Updated 26.04.2024

Physical health

The assessment and examination of physical health is an important part of multidisciplinary cooperation in a situation where violence against the child is suspected. According to the Barnahus Quality Standards, a medical examination must be conducted in a child-friendly manner and it must be carried out by specialised and competent personnel.

In addition to conducting a somatic examination in a technically high-quality manner, it is important to assess the child’s previous health history in relation to the currently suspected violence and the child’s condition. Earlier entries in the health care records may provide important information related to the currently suspected violence and investigating it, such as alternative reasons for symptoms and findings and general matters important from the point of view of the child’s well-being, health and development.

Somatic examination of the child

A physical, i.e. somatic examination related to the pre-trial investigation has several goals:

  • To diagnose and document possible physical injuries
  • To schedule the required diagnostic examinations (e.g., imaging examinations)
  • To take the necessary samples (e.g., forensic samples)
  • If necessary, to ensure the prevention, screening and treatment of communicable diseases or referral to treatment
  • If necessary, to take care of emergency contraception
  • To provide the necessary medical treatment and psychosocial initial support
  • To assess the need for somatic and psychological health care services and their urgency, and to refer to these services
  • To submit the notifications required in section 25 of the Child Welfare Act to the police, the prosecutor and the child welfare services if this has not been done yet.
  • To draw up the ordered medical and other statements.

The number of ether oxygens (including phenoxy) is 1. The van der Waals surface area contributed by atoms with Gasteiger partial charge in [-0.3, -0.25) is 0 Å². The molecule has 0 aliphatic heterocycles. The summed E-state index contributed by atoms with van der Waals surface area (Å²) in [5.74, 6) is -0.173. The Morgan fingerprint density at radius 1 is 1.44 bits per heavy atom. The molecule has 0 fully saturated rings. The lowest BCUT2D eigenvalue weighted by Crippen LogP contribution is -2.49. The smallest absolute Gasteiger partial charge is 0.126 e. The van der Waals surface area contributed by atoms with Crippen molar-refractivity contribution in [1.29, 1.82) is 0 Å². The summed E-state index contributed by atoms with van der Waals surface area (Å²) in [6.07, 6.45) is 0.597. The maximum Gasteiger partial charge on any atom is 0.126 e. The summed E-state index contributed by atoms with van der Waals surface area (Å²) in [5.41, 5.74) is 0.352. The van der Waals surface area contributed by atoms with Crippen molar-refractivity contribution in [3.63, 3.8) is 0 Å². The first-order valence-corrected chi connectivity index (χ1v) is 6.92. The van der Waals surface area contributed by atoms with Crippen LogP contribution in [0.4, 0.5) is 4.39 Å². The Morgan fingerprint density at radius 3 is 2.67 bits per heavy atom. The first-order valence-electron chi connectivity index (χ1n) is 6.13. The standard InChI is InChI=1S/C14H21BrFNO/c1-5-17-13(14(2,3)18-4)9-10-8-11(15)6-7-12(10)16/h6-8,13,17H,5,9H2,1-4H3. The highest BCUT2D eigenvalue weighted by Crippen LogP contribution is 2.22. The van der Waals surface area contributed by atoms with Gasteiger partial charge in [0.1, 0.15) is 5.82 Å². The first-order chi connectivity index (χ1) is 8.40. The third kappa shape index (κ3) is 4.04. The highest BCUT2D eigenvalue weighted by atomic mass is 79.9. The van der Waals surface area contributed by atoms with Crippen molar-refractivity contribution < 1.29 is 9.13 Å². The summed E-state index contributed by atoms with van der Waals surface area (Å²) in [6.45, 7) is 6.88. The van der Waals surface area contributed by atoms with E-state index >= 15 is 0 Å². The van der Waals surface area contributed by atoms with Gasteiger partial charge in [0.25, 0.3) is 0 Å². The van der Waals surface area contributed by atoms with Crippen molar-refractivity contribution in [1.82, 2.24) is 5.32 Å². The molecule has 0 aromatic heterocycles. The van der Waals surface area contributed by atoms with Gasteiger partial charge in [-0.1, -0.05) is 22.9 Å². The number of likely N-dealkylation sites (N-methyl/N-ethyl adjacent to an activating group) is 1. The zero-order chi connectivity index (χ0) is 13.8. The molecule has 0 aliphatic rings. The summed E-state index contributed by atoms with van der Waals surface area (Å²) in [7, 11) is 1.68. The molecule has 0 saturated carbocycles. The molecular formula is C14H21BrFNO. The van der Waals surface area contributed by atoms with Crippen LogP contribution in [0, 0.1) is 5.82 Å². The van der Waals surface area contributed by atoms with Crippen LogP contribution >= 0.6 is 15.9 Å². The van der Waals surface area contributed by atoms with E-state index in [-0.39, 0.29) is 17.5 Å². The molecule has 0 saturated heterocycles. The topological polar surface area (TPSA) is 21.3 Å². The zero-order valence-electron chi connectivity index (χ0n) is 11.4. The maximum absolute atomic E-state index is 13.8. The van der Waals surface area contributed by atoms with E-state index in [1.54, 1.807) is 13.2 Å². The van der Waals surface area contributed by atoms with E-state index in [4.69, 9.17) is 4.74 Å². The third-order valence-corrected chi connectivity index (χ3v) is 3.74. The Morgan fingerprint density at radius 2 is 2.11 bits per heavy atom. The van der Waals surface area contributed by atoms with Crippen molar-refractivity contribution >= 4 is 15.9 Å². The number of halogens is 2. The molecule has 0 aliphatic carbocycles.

• To give appropriate and correct information, for example, about the injuries observed in the child and a prediction of recovery to the child and the family. If necessary, to check the healing of the injuries in a new examination.

Comprehensive health assessment

In addition to the somatic examination related to the pre-trial investigation, the child’s health should also be assessed comprehensively and by taking the child’s situation in to account broadly. It may sometimes be sufficient to look at the entries made in health care, for example, in connection with the somatic examination, but it is often advisable to agree a separate doctor’s appointment for it.

The child’s physical, psychological and social well-being and need for support can be assessed at this appointment. Cooperation is done with the child, the family and other professionals. Above all, the comprehensive assessment of the child’s health serves the child and the family, but it may also help the social welfare authorities, the pre-trial investigation conducted by the police and health care.

At best, the comprehensive assessment and support may prevent the recurrence of violence and long-term negative health effects, as victims of violence have been found to have an increased risk of them.

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